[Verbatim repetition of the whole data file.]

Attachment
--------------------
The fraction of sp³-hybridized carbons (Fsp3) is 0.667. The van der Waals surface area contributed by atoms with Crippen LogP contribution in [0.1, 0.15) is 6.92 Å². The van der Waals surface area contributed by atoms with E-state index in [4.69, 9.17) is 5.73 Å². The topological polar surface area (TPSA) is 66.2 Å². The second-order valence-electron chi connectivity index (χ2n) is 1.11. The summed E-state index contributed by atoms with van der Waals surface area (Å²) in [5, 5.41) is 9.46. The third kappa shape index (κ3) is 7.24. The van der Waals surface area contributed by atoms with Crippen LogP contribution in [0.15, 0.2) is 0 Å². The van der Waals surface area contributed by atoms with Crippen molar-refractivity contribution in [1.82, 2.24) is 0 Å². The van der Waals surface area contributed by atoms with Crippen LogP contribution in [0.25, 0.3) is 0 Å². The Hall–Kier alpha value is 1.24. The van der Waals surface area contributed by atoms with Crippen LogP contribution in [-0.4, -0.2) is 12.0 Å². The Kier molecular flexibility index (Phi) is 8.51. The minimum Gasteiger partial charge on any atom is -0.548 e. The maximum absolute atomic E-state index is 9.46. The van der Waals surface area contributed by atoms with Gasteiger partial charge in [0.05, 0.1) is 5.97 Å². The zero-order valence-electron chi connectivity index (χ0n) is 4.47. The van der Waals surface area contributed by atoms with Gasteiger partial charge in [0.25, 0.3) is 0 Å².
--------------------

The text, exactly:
The fraction of sp³-hybridized carbons (Fsp3) is 0.667. The van der Waals surface area contributed by atoms with Crippen LogP contribution in [0.1, 0.15) is 6.92 Å². The van der Waals surface area contributed by atoms with E-state index in [4.69, 9.17) is 5.73 Å². The topological polar surface area (TPSA) is 66.2 Å². The second-order valence-electron chi connectivity index (χ2n) is 1.11. The summed E-state index contributed by atoms with van der Waals surface area (Å²) in [5, 5.41) is 9.46. The third kappa shape index (κ3) is 7.24. The van der Waals surface area contributed by atoms with Crippen LogP contribution in [0.15, 0.2) is 0 Å². The van der Waals surface area contributed by atoms with Crippen molar-refractivity contribution in [1.82, 2.24) is 0 Å². The van der Waals surface area contributed by atoms with Crippen LogP contribution in [0.25, 0.3) is 0 Å². The Hall–Kier alpha value is 1.24. The van der Waals surface area contributed by atoms with Crippen LogP contribution in [-0.4, -0.2) is 12.0 Å². The Kier molecular flexibility index (Phi) is 8.51. The minimum Gasteiger partial charge on any atom is -0.548 e. The maximum absolute atomic E-state index is 9.46. The van der Waals surface area contributed by atoms with Gasteiger partial charge in [0.05, 0.1) is 5.97 Å². The zero-order valence-electron chi connectivity index (χ0n) is 4.47. The van der Waals surface area contributed by atoms with Gasteiger partial charge in [0.25, 0.3) is 0 Å².